June 3, 2021
Behavioural Tech-heads is a monthly series on Research World looking into what the technology industry can learn from behavioural science. It will cover the biases – both cognitive and behavioural – and psychological principles that offer the greatest contribution to the tech industry.
In this instalment of Behavioural Tech-heads we’ll be looking at the endowment effect.
What’s it all about?
The endowment effect is a bias in value judgement, where we place more value on something if it belongs to us than we would if the exact same thing belonged to someone else.
A quick detour
To understand the endowment effect, it’s important to first understand loss aversion. Loss aversion refers to the finding that we dislike losses roughly twice as much as we like gains of equivalent value. In concrete terms, losing £1 is as negative an experience as gaining £2 is positive.
Loss aversion helps us understand why the endowment effect occurs. Once we gain ownership of an item, some arbitrary value is added to it, as to lose that item would be twice as painful as the acquisition of it was pleasant. It’s important to note that the endowment effect will still be in play even when the ‘endowed’ item isn’t truly owned. It requires only the perception of ownership to alter the value judgement.
The endowment effect at work
The most famous demonstration of the endowment effect came from an experiment in which half of participants were given a chocolate bar, and the other half a coffee mug (of equivalent value), as thanks for their efforts in an unrelated task. They were then given the opportunity to swap their reward for the alternative. A third (control) group simply chose either the chocolate or the mug. Member of the control group demonstrated a near 50/50 split in their choices, suggesting that roughly 50% of the experimental group would want to swap their reward. However, this wasn’t the case. Most participants (~90%) opted to stick with what they were given – demonstrating their elevated valuation of the reward they received over the one they didn’t.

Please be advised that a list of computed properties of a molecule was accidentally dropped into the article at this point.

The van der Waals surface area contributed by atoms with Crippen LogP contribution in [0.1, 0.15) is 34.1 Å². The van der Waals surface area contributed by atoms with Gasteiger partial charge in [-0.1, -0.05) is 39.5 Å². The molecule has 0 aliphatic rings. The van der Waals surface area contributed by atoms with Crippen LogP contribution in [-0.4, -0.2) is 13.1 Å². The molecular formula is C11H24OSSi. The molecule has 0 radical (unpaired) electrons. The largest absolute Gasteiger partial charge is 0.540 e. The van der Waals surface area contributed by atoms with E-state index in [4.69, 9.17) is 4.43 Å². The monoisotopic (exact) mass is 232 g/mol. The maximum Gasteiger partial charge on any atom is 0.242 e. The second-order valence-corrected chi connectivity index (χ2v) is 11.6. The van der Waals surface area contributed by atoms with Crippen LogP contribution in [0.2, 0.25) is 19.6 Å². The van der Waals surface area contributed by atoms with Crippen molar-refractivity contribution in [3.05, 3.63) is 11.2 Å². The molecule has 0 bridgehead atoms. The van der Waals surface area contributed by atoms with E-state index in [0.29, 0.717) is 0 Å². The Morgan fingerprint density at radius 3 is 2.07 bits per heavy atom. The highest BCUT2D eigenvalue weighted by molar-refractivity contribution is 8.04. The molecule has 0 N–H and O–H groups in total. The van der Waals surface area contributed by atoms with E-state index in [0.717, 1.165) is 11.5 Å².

An everyday example of the endowment effect at work is hoarding. People cling onto what they own as their subjective value judgement of it far exceeds any objective value it has (spoiler: it’s often £0, or -£ when it needs to be taken to the dump).
How are retailers using it?
This bias in value judgement is already frequently used in retail. Changing rooms aren’t just for the customer’s benefit, they help boost sales. When we try clothes on, we see how we look & feel in them – we get a taste of owning them. After this taste of ownership, we don’t want to lose them. So, unless we objectively don’t like the items, we’ll be more likely to buy them to avoid ‘losing’ them.
Just touching an item makes a feel some degree of ownership. Although folded, rather than hung, clothes may be a nightmare for staff, there’s a good reason behind this set-up. When clothes are folded, they must be picked up to seen properly. All other things equal, the folded clothes will be more likely to be bought thanks to the endowment effect.
Loyalty cards employ the endowment effect by the promise of ownership. This promised ownership is what propagates brand loyalty via the cards. The endowment effect aids subscription products/services too, as ownership becomes the norm via regular payments. We’re therefore reluctant to discontinue these payments so as to avoid the loss of ownership.
What’s the importance for the tech industry?